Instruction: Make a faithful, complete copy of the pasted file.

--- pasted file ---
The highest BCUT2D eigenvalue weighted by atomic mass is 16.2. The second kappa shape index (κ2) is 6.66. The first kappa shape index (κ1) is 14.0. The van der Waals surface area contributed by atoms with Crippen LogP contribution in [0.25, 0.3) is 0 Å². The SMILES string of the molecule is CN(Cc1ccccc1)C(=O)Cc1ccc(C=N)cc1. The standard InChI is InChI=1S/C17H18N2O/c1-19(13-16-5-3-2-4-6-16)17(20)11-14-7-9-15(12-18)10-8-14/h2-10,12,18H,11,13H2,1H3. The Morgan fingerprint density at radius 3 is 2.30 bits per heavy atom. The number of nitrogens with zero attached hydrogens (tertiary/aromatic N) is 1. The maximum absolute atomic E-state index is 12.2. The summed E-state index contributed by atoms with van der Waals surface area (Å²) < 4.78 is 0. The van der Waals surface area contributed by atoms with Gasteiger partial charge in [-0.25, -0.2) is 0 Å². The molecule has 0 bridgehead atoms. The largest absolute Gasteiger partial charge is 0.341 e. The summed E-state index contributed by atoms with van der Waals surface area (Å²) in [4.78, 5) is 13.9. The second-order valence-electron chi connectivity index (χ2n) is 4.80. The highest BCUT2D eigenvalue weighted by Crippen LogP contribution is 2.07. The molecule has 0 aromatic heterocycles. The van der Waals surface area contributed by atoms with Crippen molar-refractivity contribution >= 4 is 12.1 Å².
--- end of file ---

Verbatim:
The highest BCUT2D eigenvalue weighted by atomic mass is 16.2. The second kappa shape index (κ2) is 6.66. The first kappa shape index (κ1) is 14.0. The van der Waals surface area contributed by atoms with Crippen LogP contribution in [0.25, 0.3) is 0 Å². The SMILES string of the molecule is CN(Cc1ccccc1)C(=O)Cc1ccc(C=N)cc1. The standard InChI is InChI=1S/C17H18N2O/c1-19(13-16-5-3-2-4-6-16)17(20)11-14-7-9-15(12-18)10-8-14/h2-10,12,18H,11,13H2,1H3. The Morgan fingerprint density at radius 3 is 2.30 bits per heavy atom. The number of nitrogens with zero attached hydrogens (tertiary/aromatic N) is 1. The maximum absolute atomic E-state index is 12.2. The summed E-state index contributed by atoms with van der Waals surface area (Å²) < 4.78 is 0. The van der Waals surface area contributed by atoms with Gasteiger partial charge in [-0.25, -0.2) is 0 Å². The molecule has 0 bridgehead atoms. The largest absolute Gasteiger partial charge is 0.341 e. The summed E-state index contributed by atoms with van der Waals surface area (Å²) in [4.78, 5) is 13.9. The second-order valence-electron chi connectivity index (χ2n) is 4.80. The highest BCUT2D eigenvalue weighted by Crippen LogP contribution is 2.07. The molecule has 0 aromatic heterocycles. The van der Waals surface area contributed by atoms with Crippen molar-refractivity contribution >= 4 is 12.1 Å².